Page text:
Be Inkandescent: Jen, how has digital technology changed your reach and what you do here?

Jennifer Howell: We quickly realized that even with the wonderful facilities we have here, we can only reach a finite number of people. Our first online course, Constitutional Foundations in 2011, was our attempt to bring the power of place to people who wouldn’t normally be able to get here. It can also be a nice complement to the onsite experience, by enabling participants who will be coming here for our program to be familiar with the issues before they get here.

Right now, we have two free online courses available to anyone, which about 11,000 people have taken, and we have 12 more in production that we’ll be launching over the next three years.

Be Inkandescent: Lynn, tell us a little bit about the ConText Program.

Dr. Lynn Uzzell: We launched ConText by putting online the debates of the Constitutional Convention—which our ConText partners at Brookings Institution call “the greatest document never read.”

As the convention’s unofficial scribe, Madison took notes of the debate that framed the Constitution. He preserved these notes so that people could understand, in his words, “the objects, the opinions, the reasoning” from which our own structure of government was made.

Since this body of work had not received the recognition it deserves, we decided to make these notes more widely available by publishing them online and second, by giving users the opportunity to comment on these notes in “panes” that appear alongside the notes. Whether historical, philosophical, or relevant to current events, the commentary creates an ongoing conversation about our Constitution. We have since been uploading other documents as well.

Jennifer Howell: We’ve made Madison’s notes on the debates of the Constitutional Convention serve as a sort of constitutional Talmud, where we can crowdsource all of the annotations. And in doing so, we realized that we had developed a tool that would be instrumental in interpreting other historical documents. That’s really our focus now: “What other documents are going to help us move the needle in these primary source documents?”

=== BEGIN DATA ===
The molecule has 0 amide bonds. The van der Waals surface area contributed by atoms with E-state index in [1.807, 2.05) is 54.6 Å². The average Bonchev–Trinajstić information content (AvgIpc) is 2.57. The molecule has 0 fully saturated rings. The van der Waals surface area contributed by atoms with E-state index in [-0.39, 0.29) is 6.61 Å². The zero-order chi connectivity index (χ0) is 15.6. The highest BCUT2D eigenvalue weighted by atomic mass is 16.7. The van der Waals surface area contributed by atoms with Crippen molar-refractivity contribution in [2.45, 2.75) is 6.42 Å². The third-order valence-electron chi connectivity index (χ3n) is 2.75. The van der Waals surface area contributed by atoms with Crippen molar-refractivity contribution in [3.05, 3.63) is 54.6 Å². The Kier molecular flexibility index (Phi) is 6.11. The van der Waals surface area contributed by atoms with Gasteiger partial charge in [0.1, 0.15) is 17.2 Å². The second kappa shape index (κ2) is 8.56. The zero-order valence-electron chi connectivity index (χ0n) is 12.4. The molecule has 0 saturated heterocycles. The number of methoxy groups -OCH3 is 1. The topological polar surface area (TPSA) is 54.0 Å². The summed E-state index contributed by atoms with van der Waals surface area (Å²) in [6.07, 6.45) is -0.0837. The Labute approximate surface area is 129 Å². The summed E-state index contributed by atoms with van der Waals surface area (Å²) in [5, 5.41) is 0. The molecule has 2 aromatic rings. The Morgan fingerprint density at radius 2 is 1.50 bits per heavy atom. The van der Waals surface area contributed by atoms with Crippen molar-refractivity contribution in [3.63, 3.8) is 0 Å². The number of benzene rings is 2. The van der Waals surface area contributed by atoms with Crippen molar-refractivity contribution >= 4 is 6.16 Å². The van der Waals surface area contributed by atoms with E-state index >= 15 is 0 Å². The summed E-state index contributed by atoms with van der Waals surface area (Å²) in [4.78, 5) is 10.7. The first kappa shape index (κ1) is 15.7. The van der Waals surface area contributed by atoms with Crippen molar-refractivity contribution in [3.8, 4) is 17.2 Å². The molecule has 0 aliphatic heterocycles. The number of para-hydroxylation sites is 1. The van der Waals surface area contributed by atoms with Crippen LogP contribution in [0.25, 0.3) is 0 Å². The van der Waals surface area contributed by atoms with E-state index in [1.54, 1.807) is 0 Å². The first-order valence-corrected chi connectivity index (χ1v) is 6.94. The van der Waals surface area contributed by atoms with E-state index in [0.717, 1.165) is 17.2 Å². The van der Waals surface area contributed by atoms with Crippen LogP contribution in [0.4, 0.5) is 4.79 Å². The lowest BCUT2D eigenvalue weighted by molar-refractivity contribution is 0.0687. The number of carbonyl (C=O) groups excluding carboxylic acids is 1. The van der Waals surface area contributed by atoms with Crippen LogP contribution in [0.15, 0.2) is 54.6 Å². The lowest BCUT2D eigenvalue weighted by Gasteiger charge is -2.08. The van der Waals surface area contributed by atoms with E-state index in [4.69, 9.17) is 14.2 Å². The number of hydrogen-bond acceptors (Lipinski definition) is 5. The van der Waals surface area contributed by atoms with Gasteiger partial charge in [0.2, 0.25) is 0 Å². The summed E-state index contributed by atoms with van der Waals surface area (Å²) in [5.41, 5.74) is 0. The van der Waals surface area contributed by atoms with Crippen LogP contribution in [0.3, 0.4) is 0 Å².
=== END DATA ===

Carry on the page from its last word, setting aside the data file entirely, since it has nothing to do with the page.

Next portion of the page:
Be Inkandescent: This question is for each of you: What is your favorite fun fact about James and Dolley Madison?

Dr. Lynn Uzzell: Although James Madison is often viewed as being very shy and reserved, he knew how to act when necessary. His machinations at the Constitutional Convention show that he was not just an intellectual scholar, but also a very savvy politician. One amusing story that emphasizes how proactive James Madison could be was in his courtship of Dolley. He not only maneuvered an introduction with her through Aaron Burr, but then proposed to her within a couple of months, and they were married within only a few months of meeting.

Dr. Sean T. O’Brien: James Madison is always thought of as being quiet and reserved. But we hear stories about how when the weather was bad, James and Dolley would chase each other around on the front porch for exercise, and I just the love that image. Another thing I find fascinating is Dolley Madison’s son (James Madison’s stepson), John Payne Todd. He drank, gambled, and made a lot of bad business investments. Though we was challenging, they loved him unequivocally to the end, which I think is wonderful because it’s easy to forget that the founders had families with foibles.

Jennifer Howell: My favorite James Madison stories surround him holding dinner conversations with his guests. Guests at Montpelier would sometimes stay a week, sometimes months, and they would all dine in the Madison dining room. Instead of Madison seating himself at the head of the table as was customary, Madison would seat himself in the middle of the table so that he could hear all of the conversations taking place and have a part in everyone’s discussion at the table. Dolley would sit at the head of the table, which I think is another statement.

Inkandescent: What do you most hope the Robert H. Smith Center for the Constitution can accomplish?

Dr. Lynn Uzzell: While we here at the Robert H. Smith Center for the Constitution happen to think that James Madison is one of the wisest of the American founders, our object is not to teach his opinions in such a way that people merely adopt his views about politics. Rather, we hope to inspire others to embrace the way that Madison approached politics, which is based on his belief that understanding the decisions and the choices in history informs wise choices for the future.

For more information, go to www.montpelier.org/center,, but even better, come to Montpelier in person to study, or just for a visit.